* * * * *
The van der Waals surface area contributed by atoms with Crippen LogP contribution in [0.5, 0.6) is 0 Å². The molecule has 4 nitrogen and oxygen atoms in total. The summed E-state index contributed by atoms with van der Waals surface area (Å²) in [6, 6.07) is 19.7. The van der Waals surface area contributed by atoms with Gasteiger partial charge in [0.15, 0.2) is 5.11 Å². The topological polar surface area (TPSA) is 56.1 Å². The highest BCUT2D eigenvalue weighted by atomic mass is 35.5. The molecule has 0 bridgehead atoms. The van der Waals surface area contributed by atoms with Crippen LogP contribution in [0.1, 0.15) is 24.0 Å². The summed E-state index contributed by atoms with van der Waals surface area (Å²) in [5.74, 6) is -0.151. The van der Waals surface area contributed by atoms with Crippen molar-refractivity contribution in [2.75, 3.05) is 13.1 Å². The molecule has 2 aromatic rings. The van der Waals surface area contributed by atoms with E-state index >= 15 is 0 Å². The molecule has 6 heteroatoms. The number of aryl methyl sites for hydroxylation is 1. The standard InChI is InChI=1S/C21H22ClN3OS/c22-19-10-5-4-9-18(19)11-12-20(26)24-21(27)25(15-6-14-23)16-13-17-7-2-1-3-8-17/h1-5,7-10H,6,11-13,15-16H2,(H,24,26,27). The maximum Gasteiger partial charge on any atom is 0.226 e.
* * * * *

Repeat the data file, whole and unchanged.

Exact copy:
The van der Waals surface area contributed by atoms with Crippen LogP contribution in [0.5, 0.6) is 0 Å². The molecule has 4 nitrogen and oxygen atoms in total. The summed E-state index contributed by atoms with van der Waals surface area (Å²) in [6, 6.07) is 19.7. The van der Waals surface area contributed by atoms with Gasteiger partial charge in [0.15, 0.2) is 5.11 Å². The topological polar surface area (TPSA) is 56.1 Å². The highest BCUT2D eigenvalue weighted by atomic mass is 35.5. The molecule has 0 bridgehead atoms. The van der Waals surface area contributed by atoms with Crippen LogP contribution in [0.1, 0.15) is 24.0 Å². The summed E-state index contributed by atoms with van der Waals surface area (Å²) in [5.74, 6) is -0.151. The van der Waals surface area contributed by atoms with Crippen molar-refractivity contribution in [2.75, 3.05) is 13.1 Å². The molecule has 2 aromatic rings. The van der Waals surface area contributed by atoms with E-state index >= 15 is 0 Å². The molecule has 6 heteroatoms. The number of aryl methyl sites for hydroxylation is 1. The standard InChI is InChI=1S/C21H22ClN3OS/c22-19-10-5-4-9-18(19)11-12-20(26)24-21(27)25(15-6-14-23)16-13-17-7-2-1-3-8-17/h1-5,7-10H,6,11-13,15-16H2,(H,24,26,27). The maximum Gasteiger partial charge on any atom is 0.226 e.